The third-largest school district in the United States took a big step this week in protecting the rights of transgender students. Chicago Public Schools, or CPS, announced new policies Tuesday that allow transgender and gender nonconforming students to use bathrooms and locker rooms that match their identity, as opposed to forcing them to use facilities based on their biological sex.
Chief Education Officer Janice K. Jackson said in a news release the rules are aimed at ensuring every student and adult worker in Chicago's public schools enjoys a safe and respectful environment. The district encompasses about 392,000 kids in 660 institutions.
"CPS, like much of the country, has become far more aware of the needs and experiences of the transgender community, and it’s crucial for CPS guidelines to reflect our commitment to promoting safe and inclusive schools," she said. "These guidelines build on our commitment to fostering healthy and supportive learning opportunities across the district so that each of our students can reach their full potential.”
Other stipulations in Tuesday's guidelines state that teachers should use the name and pronoun students want, people who want more privacy can request single-stall restrooms, and no transgender people will be prevented from taking overnight school trips because of their identity. The rules cover children, staff, volunteers and school visitors, Reuters reported.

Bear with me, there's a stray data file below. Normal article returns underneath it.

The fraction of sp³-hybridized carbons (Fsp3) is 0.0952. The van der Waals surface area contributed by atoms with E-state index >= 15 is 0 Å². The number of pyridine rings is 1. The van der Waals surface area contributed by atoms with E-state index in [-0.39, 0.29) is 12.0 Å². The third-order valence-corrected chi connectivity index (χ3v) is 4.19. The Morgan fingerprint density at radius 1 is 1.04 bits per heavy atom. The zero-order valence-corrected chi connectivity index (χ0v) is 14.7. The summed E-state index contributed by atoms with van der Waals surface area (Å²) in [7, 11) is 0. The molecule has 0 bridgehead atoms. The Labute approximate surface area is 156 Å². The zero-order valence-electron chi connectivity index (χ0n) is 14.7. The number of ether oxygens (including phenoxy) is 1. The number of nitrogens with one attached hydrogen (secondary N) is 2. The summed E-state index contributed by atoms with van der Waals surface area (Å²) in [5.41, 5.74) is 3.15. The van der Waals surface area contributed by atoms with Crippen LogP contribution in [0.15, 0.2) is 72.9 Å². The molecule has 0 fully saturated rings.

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This is not the first time Chicago has waded into the debate over how schools should treat lesbian, gay, bisexual and transgender students. In 2014, the district said transgender students have to be afforded the same opportunities on sports teams as other students, the Chicago Sun-Times reported. Last year, the nearby Palatine Township School District 211 was found to have violated a transgender student's civil rights when it barred her from using the general girls' locker room, according to the Associated Press.
Amid a nationwide debate over whether allowing transgender people to choose the bathroom they use violates others' privacy and safety, at least one Chicago educator said he is happy with the district's stance.
“Adolescents exploring their gender identities are often left feeling isolated and marginalized,” Spanish teacher William Kutney told the Guardian. “I hope these guidelines will help their exploration feel more accepted."